Are fumoto valves readily available?
                              Yes. Past experience tells me fulfillment is usually about 4 days via 1st class mail. See www.fumotovalve.com

                              Stock size is F111 (M14-1.25). If you tap over to the next Fumoto valve size up, it would be a F108 (16mm 1.5 turns per). Do not get an "N" model; you don't want the extra clearance issues with the nipple.

                              Originally posted by nurider
                              I think BISQ mentioned a drill/tap set would run about as much as a new pan.
                              A full metric tap/die set from HarborFreight would run about what you could expect to pay for an used pan with freight ($40).

                              Originally posted by nurider
                              2. I'll check with the stealership if they carry self tapping plugs.

                              3. Would like to explore this (either Keensert or heli-coil). Any issue with long term integrity of such a fix?
                              Lack of other ideas points me to Home Depot.
                              Possible to install fumoto valve with this kind of fix?
                              Helicoils have a habit of coming out with the bolt if the bolt is removed again in the future. This would be a non-issue with a fumoto valve, since the valve wouldn't come out again. KeenSerts don't have that issue, but require more involvement to install and are harder to source (your local auto parts shop may have helicoils; unlikely to carry KeenSerts).

                              Originally posted by nurider
                              4. Replacing the pan: used or new. Sounds good. Don't know if I want to get into cleaning/etc. a real old one ..... thanks, though.
                              Uhhh .... since I could, potentially, have ruined the pan drain myself (I prefer to think it was the previous owner), I don't want to ruin the next pan too. Should probably stay away from too many torque requirements. That's why the fumoto sounds pretty good.
                              For the record, I never stripped the drain plugs on any of my cars ......
                              Unless you drive a VAG (VW or Audi), odds are you've never run into a situation where the pan is aluminum and the bolt is a significantly harder composite-steel blend. Audi owners do it all the time, and our Audis' are the reason I'm familiar with the Fumoto valve.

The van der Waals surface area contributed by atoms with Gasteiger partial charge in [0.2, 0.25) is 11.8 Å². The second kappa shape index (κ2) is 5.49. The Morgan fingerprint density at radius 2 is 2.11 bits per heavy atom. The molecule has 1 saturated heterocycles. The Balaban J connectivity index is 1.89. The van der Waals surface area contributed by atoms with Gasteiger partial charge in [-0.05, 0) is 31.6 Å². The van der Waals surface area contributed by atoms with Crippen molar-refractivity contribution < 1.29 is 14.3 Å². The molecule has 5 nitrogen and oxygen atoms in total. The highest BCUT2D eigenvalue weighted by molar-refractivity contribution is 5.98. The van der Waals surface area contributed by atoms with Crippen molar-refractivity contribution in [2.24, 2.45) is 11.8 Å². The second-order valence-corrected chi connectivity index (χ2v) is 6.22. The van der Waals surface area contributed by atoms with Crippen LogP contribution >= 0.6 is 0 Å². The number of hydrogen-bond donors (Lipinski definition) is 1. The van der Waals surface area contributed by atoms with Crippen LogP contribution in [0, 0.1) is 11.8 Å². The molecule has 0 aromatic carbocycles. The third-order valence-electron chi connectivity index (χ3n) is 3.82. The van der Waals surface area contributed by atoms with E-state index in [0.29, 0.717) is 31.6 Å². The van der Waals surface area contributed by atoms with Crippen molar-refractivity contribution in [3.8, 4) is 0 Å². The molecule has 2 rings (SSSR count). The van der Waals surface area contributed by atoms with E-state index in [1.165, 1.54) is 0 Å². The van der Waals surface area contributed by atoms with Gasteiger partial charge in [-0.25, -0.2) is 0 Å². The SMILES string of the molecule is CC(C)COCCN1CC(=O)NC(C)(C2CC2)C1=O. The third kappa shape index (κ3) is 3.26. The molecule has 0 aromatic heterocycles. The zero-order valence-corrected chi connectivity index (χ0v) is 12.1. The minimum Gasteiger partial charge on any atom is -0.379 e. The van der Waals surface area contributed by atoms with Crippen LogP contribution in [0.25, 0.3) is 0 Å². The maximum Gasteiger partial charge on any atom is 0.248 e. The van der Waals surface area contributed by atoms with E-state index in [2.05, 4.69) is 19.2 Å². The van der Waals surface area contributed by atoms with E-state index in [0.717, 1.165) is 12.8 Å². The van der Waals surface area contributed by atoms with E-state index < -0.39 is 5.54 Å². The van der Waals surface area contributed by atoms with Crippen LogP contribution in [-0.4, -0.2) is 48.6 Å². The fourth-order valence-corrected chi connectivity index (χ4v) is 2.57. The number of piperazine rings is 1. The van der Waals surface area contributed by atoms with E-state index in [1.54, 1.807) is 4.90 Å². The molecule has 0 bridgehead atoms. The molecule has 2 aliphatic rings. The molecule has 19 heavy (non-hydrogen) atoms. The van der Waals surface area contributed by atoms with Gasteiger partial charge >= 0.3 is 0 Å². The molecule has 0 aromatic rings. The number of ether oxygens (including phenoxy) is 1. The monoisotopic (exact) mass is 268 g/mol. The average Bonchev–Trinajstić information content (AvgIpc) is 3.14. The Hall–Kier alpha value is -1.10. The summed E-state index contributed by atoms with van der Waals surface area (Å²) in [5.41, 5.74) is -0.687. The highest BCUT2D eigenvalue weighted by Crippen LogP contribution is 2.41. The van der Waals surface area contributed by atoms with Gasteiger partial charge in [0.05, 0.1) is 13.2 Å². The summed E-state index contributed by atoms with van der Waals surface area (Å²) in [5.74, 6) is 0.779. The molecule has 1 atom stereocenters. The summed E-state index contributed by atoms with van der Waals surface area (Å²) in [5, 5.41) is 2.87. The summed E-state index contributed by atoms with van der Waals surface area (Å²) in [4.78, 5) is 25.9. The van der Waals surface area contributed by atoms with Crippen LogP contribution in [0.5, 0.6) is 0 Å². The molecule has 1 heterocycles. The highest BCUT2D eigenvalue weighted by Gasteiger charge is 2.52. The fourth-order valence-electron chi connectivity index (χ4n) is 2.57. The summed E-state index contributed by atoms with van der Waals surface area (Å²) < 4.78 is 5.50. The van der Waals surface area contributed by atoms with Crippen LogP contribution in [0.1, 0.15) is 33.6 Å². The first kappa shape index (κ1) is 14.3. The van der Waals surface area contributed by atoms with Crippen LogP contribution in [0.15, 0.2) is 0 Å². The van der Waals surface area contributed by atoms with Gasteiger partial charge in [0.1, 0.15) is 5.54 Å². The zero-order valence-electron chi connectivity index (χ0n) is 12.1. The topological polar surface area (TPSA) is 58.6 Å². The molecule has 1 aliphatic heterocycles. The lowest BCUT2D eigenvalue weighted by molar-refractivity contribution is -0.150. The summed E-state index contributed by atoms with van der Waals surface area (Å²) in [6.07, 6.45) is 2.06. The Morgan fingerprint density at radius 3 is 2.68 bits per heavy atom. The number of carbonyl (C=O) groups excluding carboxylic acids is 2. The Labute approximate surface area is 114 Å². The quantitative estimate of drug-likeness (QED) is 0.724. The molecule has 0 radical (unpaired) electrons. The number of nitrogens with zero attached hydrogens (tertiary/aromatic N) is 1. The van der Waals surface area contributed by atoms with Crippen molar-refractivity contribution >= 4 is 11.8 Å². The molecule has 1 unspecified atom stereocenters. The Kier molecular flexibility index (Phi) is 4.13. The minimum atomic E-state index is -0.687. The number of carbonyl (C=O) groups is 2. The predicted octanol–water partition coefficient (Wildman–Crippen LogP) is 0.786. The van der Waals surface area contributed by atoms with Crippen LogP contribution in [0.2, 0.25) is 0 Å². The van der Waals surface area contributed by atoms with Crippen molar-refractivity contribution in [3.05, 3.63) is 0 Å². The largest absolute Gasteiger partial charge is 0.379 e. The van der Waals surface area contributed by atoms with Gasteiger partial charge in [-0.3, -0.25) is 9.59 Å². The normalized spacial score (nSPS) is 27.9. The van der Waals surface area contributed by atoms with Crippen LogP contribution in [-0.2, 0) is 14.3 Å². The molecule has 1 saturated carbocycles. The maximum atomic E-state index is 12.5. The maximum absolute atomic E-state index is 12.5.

Meanwhile, if the pan for your bike is $64 new, personally I'd get a new one. The post-98 pans are $117 - $135 new, depending on source, so used ones are a far cheaper route to go... So far I've bought four oil pans for the post-98 Kats off ebay and one was buggered all up (cracked) when it arrived; for the pre-98 price, I'd buy new.

                              Oh, and before anyone asks the why on four pans:
                              First one was for a stripped pan on my 1st Kat (dealership's fault; they fixed it with a larger bolt, but the replacement bolt had no magnet & little material around it left, so I swapped pans to go back to the OEM drain plug);
                              Second one was me stripping out a drain bolt (2nd Kat) on my own;
                              Third one was a test-bed platform for the first oil temp gauge & sender install.
                              Fourth one was for the next oil temp sender install (different brand/type), but it was cracked on arrival and I found the sender hole on third one could be retapped for the new sender.

                              Originally posted by nurider
                              Now some general stuff: will I need bike stands or any other lifts, etc.? I'd prefer to stick to a fix which doesn't require me to build a state of the art workshop to get past this problem. I hope you guys know what I mean.
                              You need a centerstand or a bike stand. If the bike has a centerstand, that is all you need in terms of support. If it doesn't have a centerstand, seriously consider tracking one down, since it's infinitely useful. I recall someone around here even had a mod to let you install/uninstall one in a matter of 30 to 60 seconds if you don't like riding with one but want one for working on the bike...

                              Cheers
                              =-= The CyberPoet
                              Remember The CyberPoet

                              Comment